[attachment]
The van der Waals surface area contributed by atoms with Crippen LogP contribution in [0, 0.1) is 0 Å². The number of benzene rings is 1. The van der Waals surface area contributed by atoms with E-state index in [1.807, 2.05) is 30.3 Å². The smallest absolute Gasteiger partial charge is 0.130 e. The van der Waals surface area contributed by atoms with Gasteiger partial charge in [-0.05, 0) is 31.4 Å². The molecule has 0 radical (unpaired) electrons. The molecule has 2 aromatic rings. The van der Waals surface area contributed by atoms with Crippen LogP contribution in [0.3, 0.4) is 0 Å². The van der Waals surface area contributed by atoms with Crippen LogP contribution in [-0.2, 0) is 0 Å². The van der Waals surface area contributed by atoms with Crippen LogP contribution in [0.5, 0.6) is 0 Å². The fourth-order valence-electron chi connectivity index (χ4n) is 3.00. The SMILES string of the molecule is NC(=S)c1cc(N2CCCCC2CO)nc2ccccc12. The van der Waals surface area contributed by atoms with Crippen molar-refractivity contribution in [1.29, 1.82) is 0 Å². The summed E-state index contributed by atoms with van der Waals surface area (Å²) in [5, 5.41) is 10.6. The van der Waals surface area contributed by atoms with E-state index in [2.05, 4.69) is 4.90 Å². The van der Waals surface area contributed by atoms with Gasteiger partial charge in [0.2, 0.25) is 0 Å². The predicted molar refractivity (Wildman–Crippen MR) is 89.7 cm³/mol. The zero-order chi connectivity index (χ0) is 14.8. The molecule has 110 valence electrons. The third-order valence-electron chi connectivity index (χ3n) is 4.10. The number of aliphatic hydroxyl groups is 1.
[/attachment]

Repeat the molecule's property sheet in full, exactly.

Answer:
The van der Waals surface area contributed by atoms with Crippen LogP contribution in [0, 0.1) is 0 Å². The number of benzene rings is 1. The van der Waals surface area contributed by atoms with E-state index in [1.807, 2.05) is 30.3 Å². The smallest absolute Gasteiger partial charge is 0.130 e. The van der Waals surface area contributed by atoms with Gasteiger partial charge in [-0.05, 0) is 31.4 Å². The molecule has 0 radical (unpaired) electrons. The molecule has 2 aromatic rings. The van der Waals surface area contributed by atoms with Crippen LogP contribution in [0.3, 0.4) is 0 Å². The van der Waals surface area contributed by atoms with Crippen LogP contribution in [-0.2, 0) is 0 Å². The van der Waals surface area contributed by atoms with Crippen LogP contribution in [0.5, 0.6) is 0 Å². The fourth-order valence-electron chi connectivity index (χ4n) is 3.00. The SMILES string of the molecule is NC(=S)c1cc(N2CCCCC2CO)nc2ccccc12. The van der Waals surface area contributed by atoms with Crippen molar-refractivity contribution in [1.29, 1.82) is 0 Å². The summed E-state index contributed by atoms with van der Waals surface area (Å²) in [5, 5.41) is 10.6. The van der Waals surface area contributed by atoms with E-state index in [2.05, 4.69) is 4.90 Å². The van der Waals surface area contributed by atoms with Gasteiger partial charge in [0.2, 0.25) is 0 Å². The predicted molar refractivity (Wildman–Crippen MR) is 89.7 cm³/mol. The zero-order chi connectivity index (χ0) is 14.8. The molecule has 110 valence electrons. The third-order valence-electron chi connectivity index (χ3n) is 4.10. The number of aliphatic hydroxyl groups is 1.